On September 17, 1941 Stan "The Man" Musial made his major league debut.. After being called up from the Rochester Red Wings, the 20 year old Musial got his first taste of the majors in the second game of a doubleheader against the Boston Braves, at Sportsman's Park in St. Louis. He started the game in right field, hitting third in the Cardinals line up. In his first at bat he faced veteran knuckleballer Jim Tobin. It was the first time that Stan had ever seen a knuckleball. As a result, he popped out weakly to third. The next time around Musial made some adjustments and stroked a two-run double, getting the first of his eventual 3,630 major league hits. He got another hit later in the game, finishing 2 for 4 with 2 RBI's. The Cardinals won the game 3 - 2 and Musial was on his way.
Two other baeball legends made their major league debuts on September 17, albeit on different years. Check back later today to learn more.
Last, but certainly not least, the Mitchell & Ness fantasy baseball team needs an outfield. Who are your top 3 outfielders in MLB history? Remember your selections must have retired before 2000.
March 31, 2011 | E-mail | Comments
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hank aaron, ted williams, stan musial, joe dimaggio, wilile mays, mickey mantle, frank robinson, reggie jackson, roberto clemente, richie ashburn
Last week a couple of people from the office took the train to Baltimore to attend the National Sports Collectors Convention. We saw some amazing memorabilia, specifically some one of a kind game worn apparel. We'll share some of our favorites with you over the next couple of days.
First up is a fantastic piece of Cardinals memorabilia. If you're a regular reader of our blog / facebook page, or are a loyal Cardinals fan, you probably know about the Cardinals and their one year wonder jersey. If not, you can read about it here.
The quick synopsis is that in 1956 the Cardinals abandoned the birds on the bat logo and went with a Cardinals script.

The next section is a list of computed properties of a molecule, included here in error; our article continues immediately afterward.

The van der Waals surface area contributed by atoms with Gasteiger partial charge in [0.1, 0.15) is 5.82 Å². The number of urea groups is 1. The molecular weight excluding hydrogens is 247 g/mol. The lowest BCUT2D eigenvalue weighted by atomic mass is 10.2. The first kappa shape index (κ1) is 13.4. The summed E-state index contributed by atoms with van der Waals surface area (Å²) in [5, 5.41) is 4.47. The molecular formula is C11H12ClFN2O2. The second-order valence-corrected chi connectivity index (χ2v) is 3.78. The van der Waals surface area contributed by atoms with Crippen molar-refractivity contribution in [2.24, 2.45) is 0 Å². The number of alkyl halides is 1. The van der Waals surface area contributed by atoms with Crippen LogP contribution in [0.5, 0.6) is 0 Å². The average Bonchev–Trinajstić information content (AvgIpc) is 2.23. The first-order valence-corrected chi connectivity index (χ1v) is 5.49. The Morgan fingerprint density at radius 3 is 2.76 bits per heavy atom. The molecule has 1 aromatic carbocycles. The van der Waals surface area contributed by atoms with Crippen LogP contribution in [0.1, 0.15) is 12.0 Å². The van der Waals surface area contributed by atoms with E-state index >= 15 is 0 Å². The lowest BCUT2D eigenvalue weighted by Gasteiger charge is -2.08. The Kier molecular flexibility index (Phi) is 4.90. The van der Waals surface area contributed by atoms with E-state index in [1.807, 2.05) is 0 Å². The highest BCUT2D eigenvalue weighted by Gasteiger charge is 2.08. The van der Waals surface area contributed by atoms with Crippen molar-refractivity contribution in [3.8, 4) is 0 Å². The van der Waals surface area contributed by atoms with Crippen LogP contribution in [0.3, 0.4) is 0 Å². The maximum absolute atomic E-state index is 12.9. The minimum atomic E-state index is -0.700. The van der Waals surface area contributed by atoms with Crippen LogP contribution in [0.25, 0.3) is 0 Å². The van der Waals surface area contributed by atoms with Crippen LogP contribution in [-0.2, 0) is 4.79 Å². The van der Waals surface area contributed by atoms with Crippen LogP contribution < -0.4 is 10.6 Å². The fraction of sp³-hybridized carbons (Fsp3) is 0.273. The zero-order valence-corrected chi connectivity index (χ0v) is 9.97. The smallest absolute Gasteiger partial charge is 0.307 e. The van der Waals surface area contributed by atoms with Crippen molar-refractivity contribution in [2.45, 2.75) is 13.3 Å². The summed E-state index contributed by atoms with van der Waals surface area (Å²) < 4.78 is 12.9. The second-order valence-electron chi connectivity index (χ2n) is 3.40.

So we were walking the show last week with a collector who we work with and he introduced us to another collector who pulled this out of his bag.
Not only is it a game worn 1956 Cardinals, it's "The Man's" game worn 1956 Cardinals jersey.
And, to make it even better, it's autographed.
Pretty cool, don't you think? We were thrilled to be able to see such a piece of baseball history.
We'll post some more stuff soon.
By the way, next year the show is in Chicago in August. If you're a jersey or collectible fan you should definitely look into attending. It's worth the trip.
Check out the latest additions to the St. Louis Cardinals. The 1946 Home Jerseys of Red Schoendienst and Stan Musial. Check back soon for the 1946 Home Jersey of Enos Slaughter!
Stan Musial and Lou Brock
The Cardinals began the 1964 season looking like they hadn’t looked in 22 years. Their superstar, their legend, their “Man” was no longer taking the field at Busch Stadium. Stan Musial retired at the close of the 1963 season.
Despite the loss of Mr. Musial, hopes were high in St. Louis. The Cardinals finished Musial’s last stand with a 93 – 69 record, their best since 1949. But the '64 season didn't start out as planned and the Cards hovered around the .500 mark through the first three months of the season. General Manager Bing Devine knew that he had some big cleats to fill in left field and started looking for a replacement. He was confident in his pitching staff and felt that was the one place where he could afford lose someone. The Cubs needed pitchers and they had a speedy, left handed, left fielder who could hit and run, skills that were lacking in the St. Louis clubhouse. A deal was born. Right before the trading deadline in mid-June the Cubs and Cardinals made a six player deal with the principals being left fielder Lou Brock and pitcher Ernie Broglio.
Cardinals fans were devastated, Cubs fans were elated. Broglio was a popular and competent pitcher, winning 18 games in 1963. Brock was relatively unknown and had not done much on the north side of Chicago. Lou arrived in St. Louis, kept quiet and went to work. Ernie probably should have done the same. His comment when the trade was announced was, “I’m glad to join a winning team.” (The Cubs were not winning and finished the season in 8th place.)
The Cardinals newly appointed left fielder appeared in 103 games in ’64 and finished with a .348 batting average and 33 stolen bases. Broglio was 4 – 7 for the Cubs.
With a little help from the Phillies and their legendary collapse, the Cardinals finished the season at the top of the National League and went on to beat the Yankees in the World Series for their seventh championship title.
And Lou Brock was off and running in St. Louis.
For more on the 1964 World Series check out October 1964 by David Halberstam.
Here’s our recreation of the beautiful home jersey that Lou wore in his first of sixteen seasons in St. Louis